“Eight minutes from Main Street — paved all the way!” So said the boosters for Oakhurst in the 1920s. Always in search of the ever more elusive starter home, a post on Oakhurst, a neighborhood just east of downtown on the National Register of Historic Places is long overdue. Add into the mix a proud neighborhood association, attractive parks, and close proximity to the Trinity Vision Project, and the future for Oakhurst looks better than bright.
With charming street names like Primrose, Bluebonnet, and Mapleleaf and quaint cottages from the 1920s through 1940s Oakhurst is reminiscent of Oak Cliff with pricing where Oak Cliff was a decade or so ago. But if you want a piece of the area you had better hurry. Upscale development has already begun along Oakhurst Scenic Drive which will only serve as a catalyst for further development and put additional upward pressure on prices.
And nimble is the key to landing a house in up and coming Oakhurst. Attractively priced properties don’t stay on the market long. Such was the case with 2021 Maple Street which went under contract before I could post, and it’s easy to see why. Attractively framed by two old oaks, the 1941 Craftsman-style house has loads of appeal.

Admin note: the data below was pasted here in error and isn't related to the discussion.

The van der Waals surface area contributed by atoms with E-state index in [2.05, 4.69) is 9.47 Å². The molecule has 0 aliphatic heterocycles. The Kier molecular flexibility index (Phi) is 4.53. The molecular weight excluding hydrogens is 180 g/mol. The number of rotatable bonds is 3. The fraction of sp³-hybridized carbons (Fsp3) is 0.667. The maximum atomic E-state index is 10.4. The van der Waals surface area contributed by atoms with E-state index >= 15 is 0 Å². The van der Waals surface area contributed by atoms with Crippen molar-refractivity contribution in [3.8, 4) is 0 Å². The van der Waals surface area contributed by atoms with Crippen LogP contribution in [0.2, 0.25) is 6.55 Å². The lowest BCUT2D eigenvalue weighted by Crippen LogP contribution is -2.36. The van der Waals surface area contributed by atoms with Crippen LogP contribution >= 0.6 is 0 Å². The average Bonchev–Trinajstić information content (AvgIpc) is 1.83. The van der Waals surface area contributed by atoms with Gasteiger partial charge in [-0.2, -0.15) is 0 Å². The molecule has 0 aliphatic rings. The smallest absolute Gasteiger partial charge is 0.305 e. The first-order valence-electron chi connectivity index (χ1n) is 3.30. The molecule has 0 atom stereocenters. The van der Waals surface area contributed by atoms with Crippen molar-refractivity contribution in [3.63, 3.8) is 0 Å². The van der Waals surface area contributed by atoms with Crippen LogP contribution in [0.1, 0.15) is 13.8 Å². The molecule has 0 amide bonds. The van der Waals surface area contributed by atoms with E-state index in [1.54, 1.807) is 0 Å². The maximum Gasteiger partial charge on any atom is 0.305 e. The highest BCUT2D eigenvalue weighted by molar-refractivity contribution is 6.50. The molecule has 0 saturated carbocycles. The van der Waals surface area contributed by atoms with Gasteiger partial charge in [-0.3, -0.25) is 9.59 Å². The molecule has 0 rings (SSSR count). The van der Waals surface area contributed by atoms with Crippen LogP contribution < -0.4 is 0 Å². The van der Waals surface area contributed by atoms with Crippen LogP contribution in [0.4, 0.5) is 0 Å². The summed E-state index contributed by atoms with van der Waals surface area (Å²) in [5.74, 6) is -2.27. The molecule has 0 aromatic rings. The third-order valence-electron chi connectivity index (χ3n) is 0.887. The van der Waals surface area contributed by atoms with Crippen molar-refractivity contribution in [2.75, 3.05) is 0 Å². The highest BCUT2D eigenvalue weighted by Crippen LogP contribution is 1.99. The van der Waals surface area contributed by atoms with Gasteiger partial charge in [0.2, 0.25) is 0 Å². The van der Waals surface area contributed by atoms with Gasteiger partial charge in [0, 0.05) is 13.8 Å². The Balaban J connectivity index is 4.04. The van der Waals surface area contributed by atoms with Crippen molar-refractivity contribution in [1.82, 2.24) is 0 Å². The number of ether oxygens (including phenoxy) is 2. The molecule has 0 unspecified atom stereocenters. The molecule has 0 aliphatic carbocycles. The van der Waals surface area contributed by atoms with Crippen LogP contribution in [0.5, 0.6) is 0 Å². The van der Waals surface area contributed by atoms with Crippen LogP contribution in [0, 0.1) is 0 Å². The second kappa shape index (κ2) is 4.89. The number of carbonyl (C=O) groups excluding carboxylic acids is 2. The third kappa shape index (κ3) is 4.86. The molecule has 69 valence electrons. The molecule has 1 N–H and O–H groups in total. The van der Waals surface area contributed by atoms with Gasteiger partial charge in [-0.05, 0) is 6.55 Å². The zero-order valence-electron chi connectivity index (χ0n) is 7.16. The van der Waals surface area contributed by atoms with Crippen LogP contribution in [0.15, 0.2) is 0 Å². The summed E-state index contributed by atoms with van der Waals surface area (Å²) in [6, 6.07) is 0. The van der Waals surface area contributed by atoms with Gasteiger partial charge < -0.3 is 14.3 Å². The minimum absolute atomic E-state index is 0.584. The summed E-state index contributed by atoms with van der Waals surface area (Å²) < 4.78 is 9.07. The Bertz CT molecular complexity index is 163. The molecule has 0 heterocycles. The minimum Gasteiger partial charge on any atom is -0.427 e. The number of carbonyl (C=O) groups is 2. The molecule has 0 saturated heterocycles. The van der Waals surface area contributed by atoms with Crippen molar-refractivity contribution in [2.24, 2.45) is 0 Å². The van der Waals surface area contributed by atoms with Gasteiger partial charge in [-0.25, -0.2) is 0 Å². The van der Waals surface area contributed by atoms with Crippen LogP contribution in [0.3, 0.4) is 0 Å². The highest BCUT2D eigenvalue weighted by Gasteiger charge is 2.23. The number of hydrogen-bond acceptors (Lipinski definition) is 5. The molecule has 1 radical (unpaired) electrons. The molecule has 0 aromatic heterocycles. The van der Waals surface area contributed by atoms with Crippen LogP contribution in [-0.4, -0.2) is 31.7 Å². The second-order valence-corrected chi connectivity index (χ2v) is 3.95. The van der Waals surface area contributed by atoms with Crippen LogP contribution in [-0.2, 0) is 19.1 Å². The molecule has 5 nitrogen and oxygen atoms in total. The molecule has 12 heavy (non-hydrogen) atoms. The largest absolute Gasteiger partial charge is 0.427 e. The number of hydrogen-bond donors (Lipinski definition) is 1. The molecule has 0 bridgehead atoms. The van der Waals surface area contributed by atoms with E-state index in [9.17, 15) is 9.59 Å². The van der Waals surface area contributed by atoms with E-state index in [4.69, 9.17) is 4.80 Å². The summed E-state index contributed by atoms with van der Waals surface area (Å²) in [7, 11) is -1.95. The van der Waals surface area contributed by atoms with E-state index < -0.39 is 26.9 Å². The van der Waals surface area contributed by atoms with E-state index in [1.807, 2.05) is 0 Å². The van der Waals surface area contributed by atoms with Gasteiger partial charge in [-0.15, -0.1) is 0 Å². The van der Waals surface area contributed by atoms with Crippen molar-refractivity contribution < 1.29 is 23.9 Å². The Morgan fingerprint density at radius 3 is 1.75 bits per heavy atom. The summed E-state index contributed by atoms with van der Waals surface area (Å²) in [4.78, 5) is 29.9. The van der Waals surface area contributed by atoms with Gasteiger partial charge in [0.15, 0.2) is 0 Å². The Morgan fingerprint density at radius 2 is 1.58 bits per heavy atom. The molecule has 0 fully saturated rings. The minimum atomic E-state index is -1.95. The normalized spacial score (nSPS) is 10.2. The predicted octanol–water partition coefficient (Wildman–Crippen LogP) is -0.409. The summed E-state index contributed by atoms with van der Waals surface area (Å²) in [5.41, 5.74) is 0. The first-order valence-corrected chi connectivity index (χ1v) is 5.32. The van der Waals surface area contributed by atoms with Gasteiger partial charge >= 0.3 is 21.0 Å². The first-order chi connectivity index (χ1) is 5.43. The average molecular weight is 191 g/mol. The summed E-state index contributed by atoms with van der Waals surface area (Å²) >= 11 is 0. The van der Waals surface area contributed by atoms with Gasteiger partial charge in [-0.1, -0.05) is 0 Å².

Vintage hardwoods have been refinished and crown molding has been added. Unseen, basic infrastructure, like roof, plumbing, electrical, and gas have undergone recent updates and upgrades.
The kitchen is quaint if a bit quirky. It, too, has been updated with stainless appliances, including a rather serious gas range.
An additional living area features character enhancing beams and Saltillo tiled floors.
The 1,100-square-foot house has three bedrooms and two full baths, one of which is attached to the master and has been renovated with new fittings and marble tile.
The house sits on a large corner lot. The back features a covered porch and attractive, mature landscaping.
Natalie Williams of Keller Williams has priced 2021 Mapleleaf at a bargain $199,000.
Eric Prokesh is an interior designer whose work has appeared on HGTV, and in books and publications including D Home, Southern Accents, House Beautiful, and House and Garden. In January 2005, HG named Eric one of the 50 tastemakers in America and D Home has included him as one of Dallas’ Best Designers for 10 years. Having lived most of his life in Dallas, he now calls Fort Worth home and is one of our experts on beautiful Fort Worth Dirt.